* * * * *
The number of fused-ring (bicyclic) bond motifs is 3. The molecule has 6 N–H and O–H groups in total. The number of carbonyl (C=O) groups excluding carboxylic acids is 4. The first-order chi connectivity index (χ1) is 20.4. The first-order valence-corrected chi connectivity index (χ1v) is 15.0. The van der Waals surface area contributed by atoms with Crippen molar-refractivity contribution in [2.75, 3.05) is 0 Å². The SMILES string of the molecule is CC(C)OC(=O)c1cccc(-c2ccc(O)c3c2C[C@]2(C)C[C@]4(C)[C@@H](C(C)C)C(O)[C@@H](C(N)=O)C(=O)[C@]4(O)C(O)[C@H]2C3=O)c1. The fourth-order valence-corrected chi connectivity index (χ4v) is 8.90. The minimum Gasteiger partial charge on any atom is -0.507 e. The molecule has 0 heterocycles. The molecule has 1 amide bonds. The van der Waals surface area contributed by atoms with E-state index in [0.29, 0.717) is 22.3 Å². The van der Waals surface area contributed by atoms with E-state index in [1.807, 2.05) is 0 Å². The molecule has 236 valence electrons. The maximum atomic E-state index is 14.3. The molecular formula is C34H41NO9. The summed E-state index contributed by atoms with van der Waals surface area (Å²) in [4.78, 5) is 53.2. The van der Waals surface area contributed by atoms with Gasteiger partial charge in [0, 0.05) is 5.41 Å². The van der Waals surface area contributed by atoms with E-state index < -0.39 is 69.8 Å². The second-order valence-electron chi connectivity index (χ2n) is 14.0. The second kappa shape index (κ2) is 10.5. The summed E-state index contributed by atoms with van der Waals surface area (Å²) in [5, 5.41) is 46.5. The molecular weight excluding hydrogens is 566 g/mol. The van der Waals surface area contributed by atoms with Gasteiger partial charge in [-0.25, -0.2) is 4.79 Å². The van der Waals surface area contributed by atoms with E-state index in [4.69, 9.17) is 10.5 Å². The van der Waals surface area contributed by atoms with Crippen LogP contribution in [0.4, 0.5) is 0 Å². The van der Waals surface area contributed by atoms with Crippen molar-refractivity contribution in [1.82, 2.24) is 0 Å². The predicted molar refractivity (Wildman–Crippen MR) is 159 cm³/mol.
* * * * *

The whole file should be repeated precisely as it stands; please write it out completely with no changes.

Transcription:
The number of fused-ring (bicyclic) bond motifs is 3. The molecule has 6 N–H and O–H groups in total. The number of carbonyl (C=O) groups excluding carboxylic acids is 4. The first-order chi connectivity index (χ1) is 20.4. The first-order valence-corrected chi connectivity index (χ1v) is 15.0. The van der Waals surface area contributed by atoms with Crippen molar-refractivity contribution in [2.75, 3.05) is 0 Å². The SMILES string of the molecule is CC(C)OC(=O)c1cccc(-c2ccc(O)c3c2C[C@]2(C)C[C@]4(C)[C@@H](C(C)C)C(O)[C@@H](C(N)=O)C(=O)[C@]4(O)C(O)[C@H]2C3=O)c1. The fourth-order valence-corrected chi connectivity index (χ4v) is 8.90. The minimum Gasteiger partial charge on any atom is -0.507 e. The molecule has 0 heterocycles. The molecule has 1 amide bonds. The van der Waals surface area contributed by atoms with E-state index in [0.29, 0.717) is 22.3 Å². The van der Waals surface area contributed by atoms with E-state index in [1.807, 2.05) is 0 Å². The molecule has 236 valence electrons. The maximum atomic E-state index is 14.3. The molecular formula is C34H41NO9. The summed E-state index contributed by atoms with van der Waals surface area (Å²) in [4.78, 5) is 53.2. The van der Waals surface area contributed by atoms with Gasteiger partial charge in [0, 0.05) is 5.41 Å². The van der Waals surface area contributed by atoms with E-state index < -0.39 is 69.8 Å². The second-order valence-electron chi connectivity index (χ2n) is 14.0. The second kappa shape index (κ2) is 10.5. The summed E-state index contributed by atoms with van der Waals surface area (Å²) in [5, 5.41) is 46.5. The molecular weight excluding hydrogens is 566 g/mol. The van der Waals surface area contributed by atoms with Gasteiger partial charge in [-0.25, -0.2) is 4.79 Å². The van der Waals surface area contributed by atoms with E-state index in [4.69, 9.17) is 10.5 Å². The van der Waals surface area contributed by atoms with Crippen LogP contribution in [0.4, 0.5) is 0 Å². The van der Waals surface area contributed by atoms with Crippen molar-refractivity contribution in [1.82, 2.24) is 0 Å². The predicted molar refractivity (Wildman–Crippen MR) is 159 cm³/mol.